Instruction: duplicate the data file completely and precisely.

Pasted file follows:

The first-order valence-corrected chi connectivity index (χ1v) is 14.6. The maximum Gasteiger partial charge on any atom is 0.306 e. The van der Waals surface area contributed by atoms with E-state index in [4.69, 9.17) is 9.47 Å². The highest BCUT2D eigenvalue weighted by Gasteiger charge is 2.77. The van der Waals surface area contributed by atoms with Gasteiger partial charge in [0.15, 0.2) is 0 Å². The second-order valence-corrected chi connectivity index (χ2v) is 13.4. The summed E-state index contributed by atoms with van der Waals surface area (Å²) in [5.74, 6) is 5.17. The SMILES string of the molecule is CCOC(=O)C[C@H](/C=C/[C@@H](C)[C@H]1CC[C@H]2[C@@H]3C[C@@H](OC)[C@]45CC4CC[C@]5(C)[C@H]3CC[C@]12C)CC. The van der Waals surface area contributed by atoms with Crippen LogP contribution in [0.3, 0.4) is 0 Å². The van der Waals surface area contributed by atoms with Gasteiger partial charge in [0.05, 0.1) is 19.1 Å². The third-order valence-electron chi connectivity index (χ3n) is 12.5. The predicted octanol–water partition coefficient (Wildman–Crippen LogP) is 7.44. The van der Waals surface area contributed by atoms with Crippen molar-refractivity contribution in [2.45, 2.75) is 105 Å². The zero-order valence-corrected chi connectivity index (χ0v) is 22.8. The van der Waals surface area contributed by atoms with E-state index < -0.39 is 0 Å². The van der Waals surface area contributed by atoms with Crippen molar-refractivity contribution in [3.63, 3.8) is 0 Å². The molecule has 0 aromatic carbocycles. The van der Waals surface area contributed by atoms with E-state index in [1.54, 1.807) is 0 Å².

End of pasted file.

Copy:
The first-order valence-corrected chi connectivity index (χ1v) is 14.6. The maximum Gasteiger partial charge on any atom is 0.306 e. The van der Waals surface area contributed by atoms with E-state index in [4.69, 9.17) is 9.47 Å². The highest BCUT2D eigenvalue weighted by Gasteiger charge is 2.77. The van der Waals surface area contributed by atoms with Gasteiger partial charge in [0.15, 0.2) is 0 Å². The second-order valence-corrected chi connectivity index (χ2v) is 13.4. The summed E-state index contributed by atoms with van der Waals surface area (Å²) in [5.74, 6) is 5.17. The SMILES string of the molecule is CCOC(=O)C[C@H](/C=C/[C@@H](C)[C@H]1CC[C@H]2[C@@H]3C[C@@H](OC)[C@]45CC4CC[C@]5(C)[C@H]3CC[C@]12C)CC. The van der Waals surface area contributed by atoms with Crippen LogP contribution in [0.3, 0.4) is 0 Å². The van der Waals surface area contributed by atoms with Gasteiger partial charge in [0.05, 0.1) is 19.1 Å². The third-order valence-electron chi connectivity index (χ3n) is 12.5. The predicted octanol–water partition coefficient (Wildman–Crippen LogP) is 7.44. The van der Waals surface area contributed by atoms with Crippen molar-refractivity contribution in [2.45, 2.75) is 105 Å². The zero-order valence-corrected chi connectivity index (χ0v) is 22.8. The van der Waals surface area contributed by atoms with E-state index < -0.39 is 0 Å². The van der Waals surface area contributed by atoms with Crippen molar-refractivity contribution in [3.63, 3.8) is 0 Å². The molecule has 0 aromatic carbocycles. The van der Waals surface area contributed by atoms with E-state index in [1.54, 1.807) is 0 Å².